Posted by: travelrat | September 10, 2007


Ayia Gonia Kolimbari, 10th May 2007

I was recommended to visit Kolimbari by friends who had spent their honeymoon there. It’s a lovely, unspoilt fishing village, I was told, and there’s a great beach.

The westbound bus from Xania doesn’t go into the town itself, but stops on the main road, which was being severely disrupted by extensive road repairs. I needed to walk about a mile down to the beach. Halfway there, I stopped in my tracks. What were fishing boats doing in this garden, a good half-mile from the sea?

I found, on investigation, that the building was the brand-new fishing boat and maritime museum. It wasn’t open at that time, but I called in on the way back, and found it very well laid out and informative.

I wasn’t prepared for what I saw when I got down to the beach. Devastation! A broken sea-wall, dilapidated buildings … Was this due to neglect? No … about nine o’clock, the place became a hive of industry, hammering, sawing, painting and repairing. In the baker’s shop, where I called in for a coffee, they told me that some slight damage, and considerable weakening had been caused by a storm in 2004; the worst of the damage in a storm in 2006.

I wondered if this was the same storm we sailed through on the Costa Atlantica that year?

Slightly to the north of the town was a fishing harbour, where I talked for a short while to a fisherman landing his catch. This seemed in pretty good condition. Did it escape damage, or did they give it priority for repair? Unfortunately, neither my Greek nor his English were capable of expressing such a concept.

Outside the town is the Ayia Gonia monastery, standing on a hillside, looking out to sea. I couldn’t go in, because I was wearing shorts, but got some good shots from the field below. I did note some damage to the seaward wall. But, it wasn’t the storms that brought that about … I found out later that it was caused years ago, by the cannon of Turkish invaders!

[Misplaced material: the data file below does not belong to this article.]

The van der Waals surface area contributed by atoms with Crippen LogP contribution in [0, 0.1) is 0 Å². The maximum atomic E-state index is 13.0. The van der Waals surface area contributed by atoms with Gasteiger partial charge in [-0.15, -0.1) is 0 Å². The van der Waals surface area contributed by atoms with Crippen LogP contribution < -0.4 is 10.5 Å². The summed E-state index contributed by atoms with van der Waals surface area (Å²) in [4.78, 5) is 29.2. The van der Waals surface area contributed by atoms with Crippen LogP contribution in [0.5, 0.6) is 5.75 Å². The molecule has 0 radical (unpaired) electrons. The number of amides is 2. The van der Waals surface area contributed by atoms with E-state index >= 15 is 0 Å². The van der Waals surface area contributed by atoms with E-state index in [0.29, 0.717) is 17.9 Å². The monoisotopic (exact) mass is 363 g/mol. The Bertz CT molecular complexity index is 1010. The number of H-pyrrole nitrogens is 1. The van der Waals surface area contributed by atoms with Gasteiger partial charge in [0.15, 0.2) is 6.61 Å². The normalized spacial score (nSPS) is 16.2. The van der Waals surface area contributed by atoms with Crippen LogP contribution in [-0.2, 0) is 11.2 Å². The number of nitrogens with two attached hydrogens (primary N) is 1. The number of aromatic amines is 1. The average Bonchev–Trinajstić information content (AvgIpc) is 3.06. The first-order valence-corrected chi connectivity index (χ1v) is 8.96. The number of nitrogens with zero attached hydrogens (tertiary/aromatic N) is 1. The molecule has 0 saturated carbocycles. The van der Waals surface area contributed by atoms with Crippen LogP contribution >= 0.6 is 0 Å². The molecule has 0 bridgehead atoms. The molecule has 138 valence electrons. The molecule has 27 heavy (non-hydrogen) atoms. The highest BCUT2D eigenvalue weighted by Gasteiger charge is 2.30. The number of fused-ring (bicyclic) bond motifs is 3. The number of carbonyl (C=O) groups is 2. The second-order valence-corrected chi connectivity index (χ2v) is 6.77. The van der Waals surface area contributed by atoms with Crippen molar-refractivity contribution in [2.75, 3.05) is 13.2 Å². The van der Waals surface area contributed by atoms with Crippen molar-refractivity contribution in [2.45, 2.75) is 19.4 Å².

23rd May 2008

Since I’ve been getting a large number of hits on this entry recently, I was rather concerned that people reading it might think the conditions I encountered on my visit last year still prevailed. So, I checked around, and am happy to report that the Greek National Tourist Office say they do not.

In fact, one of their staff is a native of the area, and visited Kolimbari only last month, and reported that everything was fine.

He also said that ‘storm’ was not really the right word to use; damage would have been caused by unusually heavy seas, and the proximity of the town’s buildings to the seashore.

If anyone has been there recently, and has any further input, please feel free to enter something in the comments.







  1. You actually visited Kolimbari on my birthday!
    Great shot of the monastery. When was it built?

  2. >>When was it built?<<

    Not sure: the guidebook doesn’t say. Of course, if I had been ‘appropriately dressed’ and allowed in, I may well have found out. But then, if I had gone in, I probably wouldn’t have continued over the hill, and got that shot!

  3. […], which I posted after my visit there last year. I hope the repairs of the storm damage are now complete, and that people are going there and want more information. Please, if you do go, and have any update on the situation there, I’d be most grateful if you’d post it as a comment! […]

  4. >> When was it built?<<

    From my ‘man at the GNTO’ … 1662

Leave a Reply

Fill in your details below or click an icon to log in: Logo

You are commenting using your account. Log Out /  Change )

Google+ photo

You are commenting using your Google+ account. Log Out /  Change )

Twitter picture

You are commenting using your Twitter account. Log Out /  Change )

Facebook photo

You are commenting using your Facebook account. Log Out /  Change )


Connecting to %s


%d bloggers like this: